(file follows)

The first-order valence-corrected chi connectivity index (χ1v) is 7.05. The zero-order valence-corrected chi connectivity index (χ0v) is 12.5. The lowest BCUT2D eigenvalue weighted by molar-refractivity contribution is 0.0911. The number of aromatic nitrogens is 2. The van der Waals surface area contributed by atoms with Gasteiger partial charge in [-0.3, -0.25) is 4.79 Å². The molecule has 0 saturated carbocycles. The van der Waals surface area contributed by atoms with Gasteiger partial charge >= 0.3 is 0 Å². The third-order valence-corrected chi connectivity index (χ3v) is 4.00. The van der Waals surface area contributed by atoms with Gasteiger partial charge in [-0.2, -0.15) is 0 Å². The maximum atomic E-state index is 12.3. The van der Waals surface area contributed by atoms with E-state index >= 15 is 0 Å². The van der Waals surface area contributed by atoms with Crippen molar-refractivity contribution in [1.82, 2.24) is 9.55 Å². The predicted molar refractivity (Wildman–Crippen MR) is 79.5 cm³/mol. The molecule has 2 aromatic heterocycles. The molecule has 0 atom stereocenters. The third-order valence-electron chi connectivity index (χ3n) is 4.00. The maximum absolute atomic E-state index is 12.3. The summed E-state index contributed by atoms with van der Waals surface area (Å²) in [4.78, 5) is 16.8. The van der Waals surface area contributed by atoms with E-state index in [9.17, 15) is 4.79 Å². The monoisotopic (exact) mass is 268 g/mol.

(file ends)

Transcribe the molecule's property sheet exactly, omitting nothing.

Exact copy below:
The first-order valence-corrected chi connectivity index (χ1v) is 7.05. The zero-order valence-corrected chi connectivity index (χ0v) is 12.5. The lowest BCUT2D eigenvalue weighted by molar-refractivity contribution is 0.0911. The number of aromatic nitrogens is 2. The van der Waals surface area contributed by atoms with Gasteiger partial charge in [-0.3, -0.25) is 4.79 Å². The molecule has 0 saturated carbocycles. The van der Waals surface area contributed by atoms with Gasteiger partial charge >= 0.3 is 0 Å². The third-order valence-corrected chi connectivity index (χ3v) is 4.00. The van der Waals surface area contributed by atoms with Gasteiger partial charge in [-0.2, -0.15) is 0 Å². The maximum atomic E-state index is 12.3. The van der Waals surface area contributed by atoms with E-state index >= 15 is 0 Å². The van der Waals surface area contributed by atoms with Crippen molar-refractivity contribution in [1.82, 2.24) is 9.55 Å². The predicted molar refractivity (Wildman–Crippen MR) is 79.5 cm³/mol. The molecule has 2 aromatic heterocycles. The molecule has 0 atom stereocenters. The third-order valence-electron chi connectivity index (χ3n) is 4.00. The maximum absolute atomic E-state index is 12.3. The summed E-state index contributed by atoms with van der Waals surface area (Å²) in [4.78, 5) is 16.8. The van der Waals surface area contributed by atoms with E-state index in [9.17, 15) is 4.79 Å². The monoisotopic (exact) mass is 268 g/mol.